Antwone Fisher

Picture: producers Todd Black, Randa Haines, Denzel Washington
Director, supporting actor: Washington
Actor: Derek Luke
Screenplay: Antwone Fisher
Cinematographer: Phillippe Rousselot
Score: Mychael Danna

The one thing “Antwone Fisher” might have going against it is its title. Neither based on a previously published autobiography nor touting a famous title character, “Antwone Fisher” might be best known in industry circles as the directing debut of Denzel Washington, fresh off his actor Oscar win for “Training Day.”

But the title character also provides some positives. Based on the true story of a mentally and physically abused orphan who grapples with anger management as a volunteer Navy recruit before finding his way in the world, “Fisher” boasts many factors favorable to Academy voters: a disadvantaged hero who triumphs over adversity; a subtext that underscores society’s inequities and racial intolerance; no-frills, linear storytelling; and, most of all, the emotional tug of a three-hankie movie.

The character of Fisher, played by newcomer Derek Luke, learns to channel his rage and tap his potential through the help of a psychiatrist played by Washington. Pic has more than a few parallels with an Oscar winner of two decades ago, “Ordinary People,” about a self-loathing protagonist who gains confidence through the help of a shrink. Also like Robert Redford’s “People,” “Fisher” is an emotionally wrenching drama directed by a thesp who elicits strong performances from a young cast.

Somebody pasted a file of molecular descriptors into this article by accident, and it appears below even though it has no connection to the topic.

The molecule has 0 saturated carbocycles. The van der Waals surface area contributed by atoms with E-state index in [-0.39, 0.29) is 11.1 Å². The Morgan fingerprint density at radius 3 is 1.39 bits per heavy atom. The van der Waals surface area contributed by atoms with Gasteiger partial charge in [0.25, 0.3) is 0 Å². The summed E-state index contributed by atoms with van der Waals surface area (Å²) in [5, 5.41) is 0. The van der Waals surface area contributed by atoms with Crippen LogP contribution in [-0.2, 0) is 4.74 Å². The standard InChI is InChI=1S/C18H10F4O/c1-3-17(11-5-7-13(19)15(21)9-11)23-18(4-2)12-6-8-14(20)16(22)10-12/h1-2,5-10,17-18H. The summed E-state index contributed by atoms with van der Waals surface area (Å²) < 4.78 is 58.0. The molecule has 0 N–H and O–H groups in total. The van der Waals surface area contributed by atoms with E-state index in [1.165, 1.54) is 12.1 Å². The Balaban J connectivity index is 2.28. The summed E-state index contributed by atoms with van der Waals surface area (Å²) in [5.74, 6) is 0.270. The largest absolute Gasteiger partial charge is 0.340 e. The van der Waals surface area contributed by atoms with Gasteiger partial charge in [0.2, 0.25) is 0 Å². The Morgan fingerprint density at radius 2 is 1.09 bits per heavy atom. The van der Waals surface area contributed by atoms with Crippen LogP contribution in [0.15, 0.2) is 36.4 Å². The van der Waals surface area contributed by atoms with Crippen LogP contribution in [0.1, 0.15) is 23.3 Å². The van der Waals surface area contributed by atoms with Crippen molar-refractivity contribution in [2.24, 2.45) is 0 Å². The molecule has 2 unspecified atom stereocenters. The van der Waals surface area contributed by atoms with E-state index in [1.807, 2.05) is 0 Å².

In “Fisher,” however, Washington does double duty by taking on the Judd Hirsch role and exhibiting an equally grounding presence with some of his most nuanced acting in years. It’s not inconceivable that Washington could be nominated in three categories: producer, supporting actor and director. After all, the Academy has favored movie stars-turned-first-time helmers: Redford; Kevin Costner (“Dances With Wolves”); and Mel Gibson (“Braveheart”), for director and picture.

Luke is much more of a long shot in the lead since he faces heavy, and seasoned, competition. However, the lensing by Oscar winner Philippe Rousselot (“A River Runs Through It”) imbues the drama with richness and depth, while the score by Mychael Danna — known for his work with Atom Egoyan — is stirring without being overstated.

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